Barry Freeman: From a healthcare perspective, really from a growth angle, it’s like being a kid in a candy store right now. Meaning that, I can’t think of any other sector of the economy where people come to the table everyday presuming that the way business is done is broken, and it needs to get fixed. Across the board, every sector of the healthcare economy is assumed to be broken and in need of being fixed. And so the opportunity for new entrants and new technologies and new ways of delivering care are all basically embraced and questioned. In other words, when we bring a client to market, it’s not about “Are you the biggest and most established in your space and doing it the traditional way?” No, people don’t want to see that. People want to see what’s the new, novel way in which you are going about solving the issues of quality, access, cost containment, patient experience, etc. So, really never have you seen guilty until proven innocent in a sector of the U.S. economy that’s 18-20%. There’s tremendous opportunity for growth, but ultimately the winners in this story and as we bring businesses to market that are addressing this opportunity, it’s all about the dataset that you can put forward – whether that’s through pilots, partnerships, other kind of joint ventures. Datasets that can show the efficacy of whatever your new model is to address these issues and how it can replicate. That is ultimately the main ingredient for a successful outcome in selling a healthcare business, whether it’s a technology business, a provider company, some other kind of service company around the periphery of pharmaceuticals. It’s all about the data and being able to demonstrate your ability to modify workflows, modify behavior, which is the holy grail of healthcare, getting patients to actually do things differently, and then being able to replicate and scale what you’ve done.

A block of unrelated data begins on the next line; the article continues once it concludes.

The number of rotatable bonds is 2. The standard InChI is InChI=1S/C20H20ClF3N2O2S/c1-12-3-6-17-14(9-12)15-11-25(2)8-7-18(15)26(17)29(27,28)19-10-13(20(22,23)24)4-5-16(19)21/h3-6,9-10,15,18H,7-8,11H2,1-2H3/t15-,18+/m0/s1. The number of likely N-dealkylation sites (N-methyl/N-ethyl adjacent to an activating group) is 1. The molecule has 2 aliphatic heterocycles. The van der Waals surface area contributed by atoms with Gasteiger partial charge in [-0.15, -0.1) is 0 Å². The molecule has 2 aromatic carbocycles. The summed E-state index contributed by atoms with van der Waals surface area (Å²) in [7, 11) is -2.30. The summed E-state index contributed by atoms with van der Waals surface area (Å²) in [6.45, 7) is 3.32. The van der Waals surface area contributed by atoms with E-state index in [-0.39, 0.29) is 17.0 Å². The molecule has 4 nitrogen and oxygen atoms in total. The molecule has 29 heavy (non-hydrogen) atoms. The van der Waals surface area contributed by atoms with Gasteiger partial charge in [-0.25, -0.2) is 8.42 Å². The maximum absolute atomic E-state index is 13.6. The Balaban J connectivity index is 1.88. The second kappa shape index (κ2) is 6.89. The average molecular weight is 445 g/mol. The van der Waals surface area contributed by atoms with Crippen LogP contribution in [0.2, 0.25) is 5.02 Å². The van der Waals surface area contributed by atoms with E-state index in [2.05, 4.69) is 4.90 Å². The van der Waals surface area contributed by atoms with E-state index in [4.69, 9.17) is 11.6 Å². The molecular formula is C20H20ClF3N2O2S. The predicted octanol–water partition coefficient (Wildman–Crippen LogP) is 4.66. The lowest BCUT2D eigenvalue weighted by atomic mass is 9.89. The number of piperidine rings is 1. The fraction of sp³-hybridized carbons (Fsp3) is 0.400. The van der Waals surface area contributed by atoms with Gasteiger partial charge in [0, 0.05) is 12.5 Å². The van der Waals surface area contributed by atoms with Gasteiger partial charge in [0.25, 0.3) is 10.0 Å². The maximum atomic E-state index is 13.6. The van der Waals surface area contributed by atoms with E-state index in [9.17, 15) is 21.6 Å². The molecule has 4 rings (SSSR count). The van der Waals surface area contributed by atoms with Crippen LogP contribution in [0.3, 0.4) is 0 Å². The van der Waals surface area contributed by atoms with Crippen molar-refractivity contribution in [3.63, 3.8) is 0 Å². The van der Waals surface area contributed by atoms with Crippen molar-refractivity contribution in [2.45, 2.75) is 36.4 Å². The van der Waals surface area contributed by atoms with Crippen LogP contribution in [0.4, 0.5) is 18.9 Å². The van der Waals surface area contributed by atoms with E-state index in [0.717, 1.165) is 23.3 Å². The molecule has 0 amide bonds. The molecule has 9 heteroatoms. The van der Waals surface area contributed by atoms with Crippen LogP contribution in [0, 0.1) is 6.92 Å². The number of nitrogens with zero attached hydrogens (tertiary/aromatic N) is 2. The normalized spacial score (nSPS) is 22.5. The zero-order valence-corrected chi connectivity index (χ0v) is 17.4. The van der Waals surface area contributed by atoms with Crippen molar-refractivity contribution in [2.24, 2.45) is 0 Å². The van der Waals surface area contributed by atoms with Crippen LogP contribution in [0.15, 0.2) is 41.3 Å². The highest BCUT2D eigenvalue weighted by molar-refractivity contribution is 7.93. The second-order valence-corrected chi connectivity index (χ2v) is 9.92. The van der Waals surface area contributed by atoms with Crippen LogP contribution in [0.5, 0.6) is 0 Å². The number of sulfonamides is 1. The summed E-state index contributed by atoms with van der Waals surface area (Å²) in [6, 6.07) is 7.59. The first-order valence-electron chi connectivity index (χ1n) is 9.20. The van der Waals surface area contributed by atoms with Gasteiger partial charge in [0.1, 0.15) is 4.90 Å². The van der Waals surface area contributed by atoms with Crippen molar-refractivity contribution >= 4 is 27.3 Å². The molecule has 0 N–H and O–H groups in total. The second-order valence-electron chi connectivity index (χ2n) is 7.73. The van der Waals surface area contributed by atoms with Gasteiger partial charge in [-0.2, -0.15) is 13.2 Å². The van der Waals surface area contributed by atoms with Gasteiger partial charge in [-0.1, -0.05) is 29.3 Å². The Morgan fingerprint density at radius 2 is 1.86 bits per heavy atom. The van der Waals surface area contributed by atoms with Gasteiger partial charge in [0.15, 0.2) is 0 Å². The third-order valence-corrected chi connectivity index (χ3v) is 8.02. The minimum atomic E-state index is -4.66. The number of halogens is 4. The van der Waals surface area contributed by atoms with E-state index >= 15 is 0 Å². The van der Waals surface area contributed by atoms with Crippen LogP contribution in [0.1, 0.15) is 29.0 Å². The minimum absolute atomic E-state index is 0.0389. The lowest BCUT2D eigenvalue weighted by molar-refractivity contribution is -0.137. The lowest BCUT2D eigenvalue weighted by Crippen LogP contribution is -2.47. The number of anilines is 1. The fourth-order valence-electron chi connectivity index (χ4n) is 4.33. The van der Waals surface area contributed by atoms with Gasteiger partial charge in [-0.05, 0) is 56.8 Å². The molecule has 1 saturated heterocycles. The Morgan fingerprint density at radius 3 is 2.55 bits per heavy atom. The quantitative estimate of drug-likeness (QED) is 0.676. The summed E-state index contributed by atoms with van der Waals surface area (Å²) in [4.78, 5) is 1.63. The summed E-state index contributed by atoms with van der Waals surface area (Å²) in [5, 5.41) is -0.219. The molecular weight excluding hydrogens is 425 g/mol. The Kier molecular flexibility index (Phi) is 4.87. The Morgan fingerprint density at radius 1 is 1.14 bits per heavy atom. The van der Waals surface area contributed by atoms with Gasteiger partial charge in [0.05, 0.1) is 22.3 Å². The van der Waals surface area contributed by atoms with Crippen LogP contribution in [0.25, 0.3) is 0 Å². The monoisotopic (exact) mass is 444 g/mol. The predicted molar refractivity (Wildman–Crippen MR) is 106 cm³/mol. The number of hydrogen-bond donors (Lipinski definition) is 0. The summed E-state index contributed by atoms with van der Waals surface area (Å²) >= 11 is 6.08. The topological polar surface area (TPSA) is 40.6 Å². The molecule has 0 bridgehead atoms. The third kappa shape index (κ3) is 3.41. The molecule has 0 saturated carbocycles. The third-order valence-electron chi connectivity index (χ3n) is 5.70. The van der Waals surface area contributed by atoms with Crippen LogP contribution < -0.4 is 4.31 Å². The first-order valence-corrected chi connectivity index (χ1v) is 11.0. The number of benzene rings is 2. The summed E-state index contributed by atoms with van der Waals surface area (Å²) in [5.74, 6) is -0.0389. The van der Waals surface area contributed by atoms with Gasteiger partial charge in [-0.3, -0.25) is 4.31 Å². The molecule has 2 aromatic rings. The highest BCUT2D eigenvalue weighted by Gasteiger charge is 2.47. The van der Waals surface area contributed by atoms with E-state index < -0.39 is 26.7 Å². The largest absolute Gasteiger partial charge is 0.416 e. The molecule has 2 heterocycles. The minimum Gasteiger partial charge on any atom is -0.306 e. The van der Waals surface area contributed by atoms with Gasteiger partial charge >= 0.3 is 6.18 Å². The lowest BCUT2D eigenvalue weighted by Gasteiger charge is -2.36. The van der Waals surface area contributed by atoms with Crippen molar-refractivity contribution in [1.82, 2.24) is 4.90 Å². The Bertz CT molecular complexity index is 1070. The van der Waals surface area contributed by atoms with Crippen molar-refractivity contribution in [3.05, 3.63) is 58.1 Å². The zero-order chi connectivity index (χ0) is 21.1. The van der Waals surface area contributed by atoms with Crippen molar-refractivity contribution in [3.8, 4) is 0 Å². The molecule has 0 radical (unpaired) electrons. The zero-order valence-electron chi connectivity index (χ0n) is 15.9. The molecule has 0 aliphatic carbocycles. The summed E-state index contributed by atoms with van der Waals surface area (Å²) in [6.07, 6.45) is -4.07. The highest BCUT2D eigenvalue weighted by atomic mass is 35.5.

Saurin Mehta: I’ll conclude from a services perspective. We cover such a variety of different subsectors that it’s hard to point to one or two dynamics that says this is going to be the exciting growth trends. If you think about everything from commercial industrial services, where you have aging infrastructure, you have an increased regulatory environment, you have a greater emphasis on environmental health and safety to professional human capital services, where you have more business process outsourcing to market services, as we have kicked off the panel talking about delivery of digitization to the consumer or end-user. There’s a wide variety of different growth dynamics that collectively we are very excited about, but Barry, I think you make a really important point that what’s most critical are two things: One, how do you continue to scale your organization? With many businesses and services, you scale with people, and so it gets back to how do you recruit, retain, development and promote the right people and have that talent density? The other area that we are seeing increased emphasis is how do you truly evidence your differentiation in the marketplace? We see a lot of businesses that grow 20%+, have 25%+ EBITDA margins and then you do your compset, and you show that you’re growing 2.5x faster in the market and your margins are 3x better than the public compset. It can actually be a double-edged sword because a lot of investors will say how are you doing that, and the ability to evidence that and use analytics to actually show here’s how we are really doing it is really, really critical because the contrarian view would be, well you’re only going to get price and pressure coming down on you the other way, so you’re going to revert as opposed to everyone coming up. So, one of the areas that as we think about growth that we are spending more time in and will be important regardless of the sector or what part of the world you are dealing in, is how do you truly cut through the growth of the margin profiles of businesses and really show the evidence of why it’s sustainable over the longer term.